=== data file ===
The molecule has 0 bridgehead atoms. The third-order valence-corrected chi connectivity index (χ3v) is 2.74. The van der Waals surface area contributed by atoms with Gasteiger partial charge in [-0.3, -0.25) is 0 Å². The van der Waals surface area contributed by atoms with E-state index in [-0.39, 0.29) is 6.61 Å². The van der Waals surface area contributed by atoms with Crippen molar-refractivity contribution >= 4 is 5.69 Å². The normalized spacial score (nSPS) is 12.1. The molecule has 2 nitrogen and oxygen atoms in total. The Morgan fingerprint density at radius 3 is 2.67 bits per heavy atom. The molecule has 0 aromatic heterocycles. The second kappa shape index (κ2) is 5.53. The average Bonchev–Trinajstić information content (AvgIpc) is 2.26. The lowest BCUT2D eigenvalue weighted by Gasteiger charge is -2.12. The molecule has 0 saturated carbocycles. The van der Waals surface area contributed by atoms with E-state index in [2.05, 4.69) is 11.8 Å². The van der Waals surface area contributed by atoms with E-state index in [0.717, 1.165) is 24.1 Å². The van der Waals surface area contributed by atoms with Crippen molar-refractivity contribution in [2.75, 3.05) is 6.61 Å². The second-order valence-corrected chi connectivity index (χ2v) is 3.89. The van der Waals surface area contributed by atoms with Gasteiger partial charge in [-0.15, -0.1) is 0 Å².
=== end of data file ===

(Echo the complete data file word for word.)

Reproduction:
The molecule has 0 bridgehead atoms. The third-order valence-corrected chi connectivity index (χ3v) is 2.74. The van der Waals surface area contributed by atoms with Gasteiger partial charge in [-0.3, -0.25) is 0 Å². The van der Waals surface area contributed by atoms with E-state index in [-0.39, 0.29) is 6.61 Å². The van der Waals surface area contributed by atoms with Crippen molar-refractivity contribution >= 4 is 5.69 Å². The normalized spacial score (nSPS) is 12.1. The molecule has 2 nitrogen and oxygen atoms in total. The Morgan fingerprint density at radius 3 is 2.67 bits per heavy atom. The molecule has 0 aromatic heterocycles. The second kappa shape index (κ2) is 5.53. The average Bonchev–Trinajstić information content (AvgIpc) is 2.26. The lowest BCUT2D eigenvalue weighted by Gasteiger charge is -2.12. The molecule has 0 saturated carbocycles. The van der Waals surface area contributed by atoms with E-state index in [2.05, 4.69) is 11.8 Å². The van der Waals surface area contributed by atoms with E-state index in [0.717, 1.165) is 24.1 Å². The van der Waals surface area contributed by atoms with Crippen molar-refractivity contribution in [2.75, 3.05) is 6.61 Å². The second-order valence-corrected chi connectivity index (χ2v) is 3.89. The van der Waals surface area contributed by atoms with Gasteiger partial charge in [-0.15, -0.1) is 0 Å².